2018 NYLA Legislative and Budgetary Priorities
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NYLA 2018 BUDGET PRIORITY – STATE LIBRARY AID
$100M for Equitable Library Funding
Increase State Library Aid Proportionally with Education Funding
- New York State Education Law contemplates State Library Aid of $102.6M for FY 2018-2019
- State Library Aid in the FY2017-18 enacted budget was $95.9M, placing library aid at 2006 funding levels.
- More than $118M in contemplated statutory State Library Aid has been withheld since FY2007-2008.
- Library usage and demand for services are surging statewide
- A January 2017 Siena Poll found library usage is up statewide over the last five years in all demographics; the greatest increase in usage is among women aged 18-34, communities of color, in New York City and its suburbs, and households making less than $50,000 annually
- Libraries are a core component of our state’s educational infrastructure – LIBRARIES ARE EDUCATION
- A January 2017 Siena Poll found that 92% of New Yorkers say their local library is an important part of their local education system, with a majority indicating library aid should at least increase in proportion to increases in education funding
- Libraries are the leading digital literacy educators in New York State. When schools close at the end of each day, each week, and each school year, libraries remain open to New York’s students and families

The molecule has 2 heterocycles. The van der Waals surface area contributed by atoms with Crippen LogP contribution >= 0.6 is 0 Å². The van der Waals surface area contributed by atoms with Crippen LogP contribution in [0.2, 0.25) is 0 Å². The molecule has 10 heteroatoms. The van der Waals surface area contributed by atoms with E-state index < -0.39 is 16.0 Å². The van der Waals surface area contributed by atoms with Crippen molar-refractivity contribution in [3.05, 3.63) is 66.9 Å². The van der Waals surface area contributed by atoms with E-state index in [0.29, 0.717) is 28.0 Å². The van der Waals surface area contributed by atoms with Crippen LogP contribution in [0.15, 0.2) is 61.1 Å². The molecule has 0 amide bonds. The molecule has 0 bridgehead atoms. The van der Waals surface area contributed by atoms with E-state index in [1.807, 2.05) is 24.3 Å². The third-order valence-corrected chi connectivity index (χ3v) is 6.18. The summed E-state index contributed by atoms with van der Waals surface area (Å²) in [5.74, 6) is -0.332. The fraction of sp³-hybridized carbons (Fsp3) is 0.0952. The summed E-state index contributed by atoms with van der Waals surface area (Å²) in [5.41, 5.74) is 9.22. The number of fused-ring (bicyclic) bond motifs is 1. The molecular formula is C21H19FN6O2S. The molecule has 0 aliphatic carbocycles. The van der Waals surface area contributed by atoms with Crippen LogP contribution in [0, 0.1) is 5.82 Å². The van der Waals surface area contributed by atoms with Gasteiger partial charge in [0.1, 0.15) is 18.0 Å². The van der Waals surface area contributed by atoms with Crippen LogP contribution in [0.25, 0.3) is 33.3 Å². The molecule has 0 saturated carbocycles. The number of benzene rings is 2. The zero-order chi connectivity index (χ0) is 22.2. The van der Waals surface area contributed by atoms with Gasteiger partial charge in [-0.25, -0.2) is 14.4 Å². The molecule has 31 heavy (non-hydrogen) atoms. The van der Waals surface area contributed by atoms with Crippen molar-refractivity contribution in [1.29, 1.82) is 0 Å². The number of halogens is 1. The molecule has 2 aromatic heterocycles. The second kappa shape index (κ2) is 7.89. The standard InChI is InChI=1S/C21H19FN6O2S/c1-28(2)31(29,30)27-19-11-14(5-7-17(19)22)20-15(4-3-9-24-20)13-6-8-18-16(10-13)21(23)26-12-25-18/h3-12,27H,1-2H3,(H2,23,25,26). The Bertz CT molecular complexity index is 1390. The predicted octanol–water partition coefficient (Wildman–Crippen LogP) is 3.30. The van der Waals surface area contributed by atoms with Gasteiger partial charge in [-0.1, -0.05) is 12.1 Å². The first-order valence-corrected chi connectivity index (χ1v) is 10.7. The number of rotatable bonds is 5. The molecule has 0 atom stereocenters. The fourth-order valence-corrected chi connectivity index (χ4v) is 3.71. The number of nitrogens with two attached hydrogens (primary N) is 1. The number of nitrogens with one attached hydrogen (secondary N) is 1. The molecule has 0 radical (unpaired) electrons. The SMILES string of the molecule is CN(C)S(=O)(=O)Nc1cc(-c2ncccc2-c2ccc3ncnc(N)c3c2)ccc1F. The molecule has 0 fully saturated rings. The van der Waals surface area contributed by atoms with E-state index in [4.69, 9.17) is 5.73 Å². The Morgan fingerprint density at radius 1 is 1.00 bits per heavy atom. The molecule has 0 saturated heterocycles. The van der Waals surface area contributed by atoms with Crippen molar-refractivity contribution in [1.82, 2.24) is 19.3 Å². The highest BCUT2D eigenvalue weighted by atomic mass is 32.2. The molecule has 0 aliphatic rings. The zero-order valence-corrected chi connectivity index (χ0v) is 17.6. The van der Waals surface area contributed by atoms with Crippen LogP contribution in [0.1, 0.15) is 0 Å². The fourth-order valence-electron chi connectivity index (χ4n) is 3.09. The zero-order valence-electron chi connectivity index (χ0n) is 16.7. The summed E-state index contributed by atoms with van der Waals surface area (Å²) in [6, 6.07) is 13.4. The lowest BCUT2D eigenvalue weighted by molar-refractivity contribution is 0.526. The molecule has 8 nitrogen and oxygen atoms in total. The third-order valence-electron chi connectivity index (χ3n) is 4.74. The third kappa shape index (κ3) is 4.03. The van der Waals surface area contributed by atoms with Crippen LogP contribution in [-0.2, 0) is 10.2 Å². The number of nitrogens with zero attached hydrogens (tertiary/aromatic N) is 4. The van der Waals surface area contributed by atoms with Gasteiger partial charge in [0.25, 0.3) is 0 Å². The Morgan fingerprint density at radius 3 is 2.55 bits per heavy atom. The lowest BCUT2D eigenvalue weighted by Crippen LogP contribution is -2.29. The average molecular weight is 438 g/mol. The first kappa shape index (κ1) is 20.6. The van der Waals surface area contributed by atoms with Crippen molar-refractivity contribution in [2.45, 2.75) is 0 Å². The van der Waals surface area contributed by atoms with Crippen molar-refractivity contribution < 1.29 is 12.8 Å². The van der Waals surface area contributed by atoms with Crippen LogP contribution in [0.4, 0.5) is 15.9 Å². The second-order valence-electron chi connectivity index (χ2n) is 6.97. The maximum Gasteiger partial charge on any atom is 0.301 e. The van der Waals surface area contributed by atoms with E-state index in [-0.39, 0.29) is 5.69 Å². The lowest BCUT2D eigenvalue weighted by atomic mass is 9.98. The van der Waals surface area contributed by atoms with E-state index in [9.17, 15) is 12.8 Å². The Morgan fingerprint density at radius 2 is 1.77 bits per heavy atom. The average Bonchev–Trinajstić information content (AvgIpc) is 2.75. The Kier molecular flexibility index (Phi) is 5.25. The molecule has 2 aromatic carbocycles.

- Libraries are critical for access and equality
- The same January 2017 Siena poll found the local public library is the primary source of internet access for 20% of African-American and Latino respondents, and 25% of households making less than $50,000 annually
- Of the respondents who have used their local public library for job seeking or career building programs in the last six months, 53% were African-American, and 40% were households making less than $50,000 annually
- Library systems are models of shared services
- Local communities realize $7 in services for every $1 allocated in State Library Aid, according to the most recent statistics from the State Education Department
- State Library Aid ensures every community receives quality library services, and relieves local tax burdens
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NYLA 2018 BUDGET PRIORITY – LIBRARY CONSTRUCTION AID
Equal Access, IT Infrastructure, and Energy Efficiency
Fund the Public Library Capital Aid Program at $30M
- Public libraries require immediate, significant state investment to accommodate advances in technological infrastructure, make investments in energy efficiency, and increase access to differently-abled patrons
- The most recent available data provided by the New York State Education Department’s Division of Library Development (DLD) articulates an existing $1.7B in capital needs statewide
- The Public Library Capital Aid Program provides an immediate and efficient return on investment while boosting local economies; since 2007, state investment has leveraged more than $500M in local funding – a 5:1 return
- Funding for the Public Library Capital Aid Program remained stagnant for a decade prior to recent investment; the accumulated capital needs forced the sale of library buildings, and has eroded operating funds for maintenance
- New York State’s public libraries are rapidly aging
- 48% of local libraries are more than 60 years old; an additional 33% are more than 30 years old